Fact Sheet 10.3

Clause 47 of Annex XVII of the REACH Regulation regulates cement and cement-containing preparations for their water-soluble chromium (VI) content. It has the objective of minimising the occurrence of chromium (VI)-related allergic dermatitis which can arise from contact with wet cement during use.

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Chromium (VI) and cement

Information for retailers 

Fact Sheet 10.4

Clause 47 of Annex XVII of the REACH Regulation regulates cement and cement-containing preparations for their water-soluble chromium (VI) content. It has the objective of minimising the occurrence of chromium (VI)-related allergic dermatitis which can arise from contact with wet cement during use.

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Chromium (VI) and cement

Information for formulators 

Fact Sheet 10.5

Clause 47 of Annex XVII of the REACH Regulation regulates cement and cement-containing preparations for their water-soluble chromium (VI) content. It has the objective of minimising the occurrence of chromium (VI)-related allergic dermatitis which can arise from contact with wet cement during use.

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Chromium (VI) and cement

European test method for chromium (VI) content of cement 

Fact Sheet 10.6

In order to be able to quantitatively determine the chromium (VI) content of cement, the European Commission has officially acknowledged a test method – EN 196-10 - developed by CEN, the European Committee for Standardisation.

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Chromium (VI) and cement

Compliance protocol for chromium (VI) content of cement 

Fact Sheet 10.7

In order to demonstrate compliance, MPA Cement's Member Companies are all participants in a Kitemark Verification Scheme developed by BSI Assessment and Certification. This Scheme is based on the provisions in normative Annex A of BS EN 196-10 'Evaluation of the compliance of cement with the regulatory limit in Directive 2003/53/EC [now REACH] on water-soluble hexavalent chromium content'. The test method used is described in the same European Standard.

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Chromium (VI) and cement

Shelf-life expired cement* - chromium (VI)-related

MPA Cement advice on the options available to Member Companies' customers 

Fact Sheet 10.8

The introduction of legislation (now Clause 47 of Annex XVII of the REACH Regulation) which regulates cement and cement-containing preparations for their water-soluble chromium (VI) content, and the advent of the 'shelf-life' concept for cement, has made it more likely than before that cement may be discarded as waste. At expiry of the 'chromium (VI)-related shelf-life' (declared storage period), or earlier if a reduced cement has not been stored as recommended by the manufacturer, the cement may become a waste because the 'holder' will be unaware of, or be unable to apply, the several alternatives available. This Fact Sheet describes the options under the chromium (VI) legislation.

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Novel cements: low energy, low carbon cements

Fact Sheet 12

Traditional Portland cement-based concrete provides the foundation for the built environment. Buildings constructed appropriately and imaginatively from this material can and do exhibit an impressive array of properties especially those that have been designed to optimise the thermal mass of concrete. This type of concrete building is expected to adapt best to the UK's changing climate.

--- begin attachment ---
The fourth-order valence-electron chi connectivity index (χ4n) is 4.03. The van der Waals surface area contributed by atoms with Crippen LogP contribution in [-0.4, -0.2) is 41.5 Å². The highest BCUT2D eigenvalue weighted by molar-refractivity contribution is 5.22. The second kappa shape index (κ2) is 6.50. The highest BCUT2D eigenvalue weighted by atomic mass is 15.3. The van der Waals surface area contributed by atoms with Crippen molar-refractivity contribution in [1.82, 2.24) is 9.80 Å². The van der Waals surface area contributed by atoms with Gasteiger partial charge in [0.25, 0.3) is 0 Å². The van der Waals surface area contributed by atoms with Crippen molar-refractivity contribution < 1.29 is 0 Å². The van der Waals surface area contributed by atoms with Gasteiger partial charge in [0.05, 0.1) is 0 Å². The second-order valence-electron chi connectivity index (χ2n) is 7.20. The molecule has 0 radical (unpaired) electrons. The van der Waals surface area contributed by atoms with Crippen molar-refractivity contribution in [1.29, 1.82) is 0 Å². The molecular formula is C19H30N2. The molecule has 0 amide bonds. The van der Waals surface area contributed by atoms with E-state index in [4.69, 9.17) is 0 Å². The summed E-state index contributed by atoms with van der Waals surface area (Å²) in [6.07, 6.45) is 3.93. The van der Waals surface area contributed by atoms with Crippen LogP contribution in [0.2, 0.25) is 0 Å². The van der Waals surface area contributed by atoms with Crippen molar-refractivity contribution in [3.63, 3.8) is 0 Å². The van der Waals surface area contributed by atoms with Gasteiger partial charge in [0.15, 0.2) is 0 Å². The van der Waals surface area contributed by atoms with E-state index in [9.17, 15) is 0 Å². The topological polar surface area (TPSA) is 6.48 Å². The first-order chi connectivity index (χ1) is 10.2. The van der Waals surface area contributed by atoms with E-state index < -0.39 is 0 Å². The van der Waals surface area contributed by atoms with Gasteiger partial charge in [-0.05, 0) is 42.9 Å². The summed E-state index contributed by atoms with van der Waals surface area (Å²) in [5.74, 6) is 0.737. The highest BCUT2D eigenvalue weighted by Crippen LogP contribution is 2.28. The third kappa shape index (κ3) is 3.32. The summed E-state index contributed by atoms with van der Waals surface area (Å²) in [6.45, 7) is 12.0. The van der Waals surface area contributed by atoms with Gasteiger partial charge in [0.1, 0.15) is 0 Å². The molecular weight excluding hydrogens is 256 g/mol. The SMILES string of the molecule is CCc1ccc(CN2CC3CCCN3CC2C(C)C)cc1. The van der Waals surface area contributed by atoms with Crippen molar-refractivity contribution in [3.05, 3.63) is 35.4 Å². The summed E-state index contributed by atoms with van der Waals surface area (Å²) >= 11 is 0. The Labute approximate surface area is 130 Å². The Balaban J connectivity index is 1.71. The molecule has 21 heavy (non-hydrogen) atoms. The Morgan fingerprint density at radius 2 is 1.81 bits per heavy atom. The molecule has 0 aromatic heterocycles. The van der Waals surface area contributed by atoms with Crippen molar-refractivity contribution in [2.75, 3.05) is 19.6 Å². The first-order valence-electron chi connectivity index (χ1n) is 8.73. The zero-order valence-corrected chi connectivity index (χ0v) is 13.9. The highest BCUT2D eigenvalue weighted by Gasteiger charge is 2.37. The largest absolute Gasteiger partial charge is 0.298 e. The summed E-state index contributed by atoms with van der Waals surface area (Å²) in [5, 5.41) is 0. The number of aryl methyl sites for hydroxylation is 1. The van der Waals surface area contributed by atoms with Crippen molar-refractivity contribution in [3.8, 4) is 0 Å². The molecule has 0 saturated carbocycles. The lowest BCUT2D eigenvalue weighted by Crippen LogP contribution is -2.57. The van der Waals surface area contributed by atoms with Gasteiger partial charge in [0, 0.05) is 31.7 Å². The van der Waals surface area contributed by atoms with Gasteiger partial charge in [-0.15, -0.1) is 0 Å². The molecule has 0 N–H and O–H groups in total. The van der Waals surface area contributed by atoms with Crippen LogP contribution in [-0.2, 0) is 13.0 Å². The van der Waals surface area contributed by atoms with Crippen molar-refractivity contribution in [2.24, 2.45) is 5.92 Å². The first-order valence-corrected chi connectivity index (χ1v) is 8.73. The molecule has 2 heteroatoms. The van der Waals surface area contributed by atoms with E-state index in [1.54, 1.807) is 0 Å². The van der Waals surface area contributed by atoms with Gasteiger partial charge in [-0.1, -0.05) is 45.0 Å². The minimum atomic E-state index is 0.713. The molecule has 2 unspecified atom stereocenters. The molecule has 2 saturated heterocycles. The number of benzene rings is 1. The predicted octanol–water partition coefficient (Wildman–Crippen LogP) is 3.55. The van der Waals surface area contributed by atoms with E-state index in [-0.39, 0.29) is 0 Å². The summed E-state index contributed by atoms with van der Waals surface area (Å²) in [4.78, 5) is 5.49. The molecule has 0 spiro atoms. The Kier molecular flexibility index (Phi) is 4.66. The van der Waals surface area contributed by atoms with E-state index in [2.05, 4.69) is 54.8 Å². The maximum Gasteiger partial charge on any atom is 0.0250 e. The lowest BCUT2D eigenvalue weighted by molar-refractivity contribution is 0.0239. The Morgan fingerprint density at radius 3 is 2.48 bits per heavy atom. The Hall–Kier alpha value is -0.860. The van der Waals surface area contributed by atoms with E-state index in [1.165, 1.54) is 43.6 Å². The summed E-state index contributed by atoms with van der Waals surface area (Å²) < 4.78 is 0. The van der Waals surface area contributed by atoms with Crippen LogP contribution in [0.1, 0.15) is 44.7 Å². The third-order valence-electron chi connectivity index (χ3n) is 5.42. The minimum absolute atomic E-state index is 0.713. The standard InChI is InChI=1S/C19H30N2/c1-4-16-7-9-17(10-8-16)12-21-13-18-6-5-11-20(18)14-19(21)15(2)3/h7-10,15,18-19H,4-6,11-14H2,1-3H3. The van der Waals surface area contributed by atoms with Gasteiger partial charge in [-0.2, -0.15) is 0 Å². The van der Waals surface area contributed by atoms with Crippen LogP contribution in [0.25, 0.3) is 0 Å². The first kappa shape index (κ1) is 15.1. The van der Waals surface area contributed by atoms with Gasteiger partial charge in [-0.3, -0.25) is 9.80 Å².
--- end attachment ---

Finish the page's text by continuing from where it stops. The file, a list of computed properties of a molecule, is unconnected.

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Modern cements (Packed)

Fact Sheet 14a

'Cement' is the basic ‘glue’ that binds together all the components of concrete which, in turn, is the most widely used construction material on earth. But what is cement? And what are ‘modern cements’?

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Modern cements (Bulk)

Fact Sheet 14b

What are modern cements? 'Cement' is the basic ‘glue’ that binds together all the components of concrete which, in turn, is the most widely used construction material on earth. But what is cement? And what are ‘modern cements’?

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Guidance on bag weight 2006

Fact Sheet 15

The Weights and Measures (Packaged Goods) Regulations 2006 mean that bags of cement will be marked with a nominal quantity, and it is the cement packers' responsibility to ensure that: a) the actual contents of the bags shall not be less, on average, than the nominal quantity; b) the proportion of the bags short of the stated quantity by a defined amount (the “tolerable negative error” or TNE) should be less than a specified level; and c) no bag shall be short by more than twice the TNE.

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REACH - Cement and cement clinker (and flue dust)

Fact Sheet 17

The REACH regulation came into force on 1 June 2007. 'REACH' stands for – Registration, Evaluation, Authorisation (and Restriction) of Chemicals - and it implements a uniform legal system, effective for all chemicals inside the European Community (EEA). This system is intended to enhance the safe use of chemicals in all types of application by providing appropriate health, safety and environmental information and communicating it to relevant stakeholders.

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Embodied CO2e of UK cement, additions and cementitious material

Fact Sheet 18

The information in this fact sheet is aimed at providing lifecycle1 data to inform ‘carbon footprinting’ in the concrete supply chain. This fact sheet replaces a previous version which was based on 2010 data and reflects greenhouse gas reductions achieved by the sector. It includes all greenhouse gases converted to a CO2 equivalent basis (CO2e).

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Cement, cementitious products and drinking water

Fact Sheet 19

This Fact Sheet describes the position of cement and cementitious products under the current (2014) legislative/regulatory framework established in the UK. This limits water suppliers (public supply) and contractors/other stakeholders (premises of all types receiving water) to use only products and substances which meet the requirements of the relevant regulations, including official approval, or authorization, where required by the relevant authority.

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Note: MPA Cement Fact Sheet 11, ‘The classification and characterisation of cement where discarded as waste’, has been withdrawn. Subsequent Environment Agency advice concludes that because the cement product is classified as an irritant when handled and in use, that when discarded, cement should therefore be classified as hazardous waste for the purposes of disposal. This is contrary to an expert opinion sought by MPA Cement (formerly BCA), however users should adopt a precautionary approach and follow the Environment Agency's recommendations.